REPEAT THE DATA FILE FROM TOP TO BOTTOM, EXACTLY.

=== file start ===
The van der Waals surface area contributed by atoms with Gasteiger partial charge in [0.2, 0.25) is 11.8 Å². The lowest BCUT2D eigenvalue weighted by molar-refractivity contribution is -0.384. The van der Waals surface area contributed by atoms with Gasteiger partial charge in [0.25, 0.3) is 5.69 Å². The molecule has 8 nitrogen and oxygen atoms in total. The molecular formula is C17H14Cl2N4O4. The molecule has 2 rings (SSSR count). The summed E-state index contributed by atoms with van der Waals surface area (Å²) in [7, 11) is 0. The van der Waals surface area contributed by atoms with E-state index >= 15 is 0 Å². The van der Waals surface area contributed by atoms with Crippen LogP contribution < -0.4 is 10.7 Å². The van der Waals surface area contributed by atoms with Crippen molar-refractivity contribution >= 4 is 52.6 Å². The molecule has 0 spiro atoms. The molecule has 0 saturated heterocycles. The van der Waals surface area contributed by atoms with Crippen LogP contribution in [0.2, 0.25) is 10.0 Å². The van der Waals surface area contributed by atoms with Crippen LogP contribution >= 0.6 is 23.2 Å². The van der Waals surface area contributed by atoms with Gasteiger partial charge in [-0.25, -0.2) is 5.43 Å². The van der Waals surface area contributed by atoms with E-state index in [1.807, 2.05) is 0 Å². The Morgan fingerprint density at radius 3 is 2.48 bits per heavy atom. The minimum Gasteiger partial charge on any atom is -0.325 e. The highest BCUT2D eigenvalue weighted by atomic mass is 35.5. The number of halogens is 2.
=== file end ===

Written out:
The van der Waals surface area contributed by atoms with Gasteiger partial charge in [0.2, 0.25) is 11.8 Å². The lowest BCUT2D eigenvalue weighted by molar-refractivity contribution is -0.384. The van der Waals surface area contributed by atoms with Gasteiger partial charge in [0.25, 0.3) is 5.69 Å². The molecule has 8 nitrogen and oxygen atoms in total. The molecular formula is C17H14Cl2N4O4. The molecule has 2 rings (SSSR count). The summed E-state index contributed by atoms with van der Waals surface area (Å²) in [7, 11) is 0. The van der Waals surface area contributed by atoms with E-state index >= 15 is 0 Å². The van der Waals surface area contributed by atoms with Crippen LogP contribution < -0.4 is 10.7 Å². The van der Waals surface area contributed by atoms with Crippen molar-refractivity contribution >= 4 is 52.6 Å². The molecule has 0 spiro atoms. The molecule has 0 saturated heterocycles. The van der Waals surface area contributed by atoms with Crippen LogP contribution in [0.2, 0.25) is 10.0 Å². The van der Waals surface area contributed by atoms with Crippen LogP contribution >= 0.6 is 23.2 Å². The van der Waals surface area contributed by atoms with Gasteiger partial charge in [-0.25, -0.2) is 5.43 Å². The van der Waals surface area contributed by atoms with E-state index in [1.807, 2.05) is 0 Å². The Morgan fingerprint density at radius 3 is 2.48 bits per heavy atom. The minimum Gasteiger partial charge on any atom is -0.325 e. The highest BCUT2D eigenvalue weighted by atomic mass is 35.5. The number of halogens is 2.